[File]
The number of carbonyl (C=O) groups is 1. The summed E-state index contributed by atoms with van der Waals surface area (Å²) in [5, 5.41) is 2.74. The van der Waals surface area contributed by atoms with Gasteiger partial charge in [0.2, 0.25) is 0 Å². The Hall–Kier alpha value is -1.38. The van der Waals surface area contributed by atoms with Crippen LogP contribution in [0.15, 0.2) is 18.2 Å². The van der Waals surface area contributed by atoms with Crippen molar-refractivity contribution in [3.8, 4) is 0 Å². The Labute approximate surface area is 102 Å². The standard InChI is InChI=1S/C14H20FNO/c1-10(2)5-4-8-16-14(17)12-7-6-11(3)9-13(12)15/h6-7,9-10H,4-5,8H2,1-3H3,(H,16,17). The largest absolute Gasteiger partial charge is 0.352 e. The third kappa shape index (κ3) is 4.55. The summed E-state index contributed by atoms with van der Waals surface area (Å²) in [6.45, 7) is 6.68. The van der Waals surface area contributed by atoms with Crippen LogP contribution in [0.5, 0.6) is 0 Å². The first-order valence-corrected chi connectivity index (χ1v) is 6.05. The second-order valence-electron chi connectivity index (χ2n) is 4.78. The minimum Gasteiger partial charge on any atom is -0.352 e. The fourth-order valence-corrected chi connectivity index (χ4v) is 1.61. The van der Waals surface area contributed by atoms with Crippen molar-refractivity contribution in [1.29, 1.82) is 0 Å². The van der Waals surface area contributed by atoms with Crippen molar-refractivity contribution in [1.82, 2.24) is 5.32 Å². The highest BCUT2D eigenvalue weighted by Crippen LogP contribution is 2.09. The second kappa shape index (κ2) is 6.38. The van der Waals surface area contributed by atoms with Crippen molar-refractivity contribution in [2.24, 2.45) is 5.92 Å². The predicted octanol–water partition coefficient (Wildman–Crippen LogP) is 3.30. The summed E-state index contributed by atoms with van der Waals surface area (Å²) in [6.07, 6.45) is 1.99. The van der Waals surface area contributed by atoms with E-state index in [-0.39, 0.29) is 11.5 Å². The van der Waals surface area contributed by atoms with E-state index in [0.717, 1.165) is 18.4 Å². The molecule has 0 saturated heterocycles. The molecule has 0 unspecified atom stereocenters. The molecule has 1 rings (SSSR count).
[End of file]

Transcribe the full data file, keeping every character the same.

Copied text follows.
The number of carbonyl (C=O) groups is 1. The summed E-state index contributed by atoms with van der Waals surface area (Å²) in [5, 5.41) is 2.74. The van der Waals surface area contributed by atoms with Gasteiger partial charge in [0.2, 0.25) is 0 Å². The Hall–Kier alpha value is -1.38. The van der Waals surface area contributed by atoms with Crippen LogP contribution in [0.15, 0.2) is 18.2 Å². The van der Waals surface area contributed by atoms with Crippen molar-refractivity contribution in [3.8, 4) is 0 Å². The Labute approximate surface area is 102 Å². The standard InChI is InChI=1S/C14H20FNO/c1-10(2)5-4-8-16-14(17)12-7-6-11(3)9-13(12)15/h6-7,9-10H,4-5,8H2,1-3H3,(H,16,17). The largest absolute Gasteiger partial charge is 0.352 e. The third kappa shape index (κ3) is 4.55. The summed E-state index contributed by atoms with van der Waals surface area (Å²) in [6.45, 7) is 6.68. The van der Waals surface area contributed by atoms with Crippen LogP contribution in [0.5, 0.6) is 0 Å². The first-order valence-corrected chi connectivity index (χ1v) is 6.05. The second-order valence-electron chi connectivity index (χ2n) is 4.78. The minimum Gasteiger partial charge on any atom is -0.352 e. The fourth-order valence-corrected chi connectivity index (χ4v) is 1.61. The van der Waals surface area contributed by atoms with Crippen molar-refractivity contribution in [1.29, 1.82) is 0 Å². The van der Waals surface area contributed by atoms with Crippen molar-refractivity contribution in [1.82, 2.24) is 5.32 Å². The highest BCUT2D eigenvalue weighted by Crippen LogP contribution is 2.09. The second kappa shape index (κ2) is 6.38. The van der Waals surface area contributed by atoms with Crippen molar-refractivity contribution in [2.24, 2.45) is 5.92 Å². The predicted octanol–water partition coefficient (Wildman–Crippen LogP) is 3.30. The summed E-state index contributed by atoms with van der Waals surface area (Å²) in [6.07, 6.45) is 1.99. The van der Waals surface area contributed by atoms with E-state index in [-0.39, 0.29) is 11.5 Å². The van der Waals surface area contributed by atoms with E-state index in [0.717, 1.165) is 18.4 Å². The molecule has 0 saturated heterocycles. The molecule has 0 unspecified atom stereocenters. The molecule has 1 rings (SSSR count).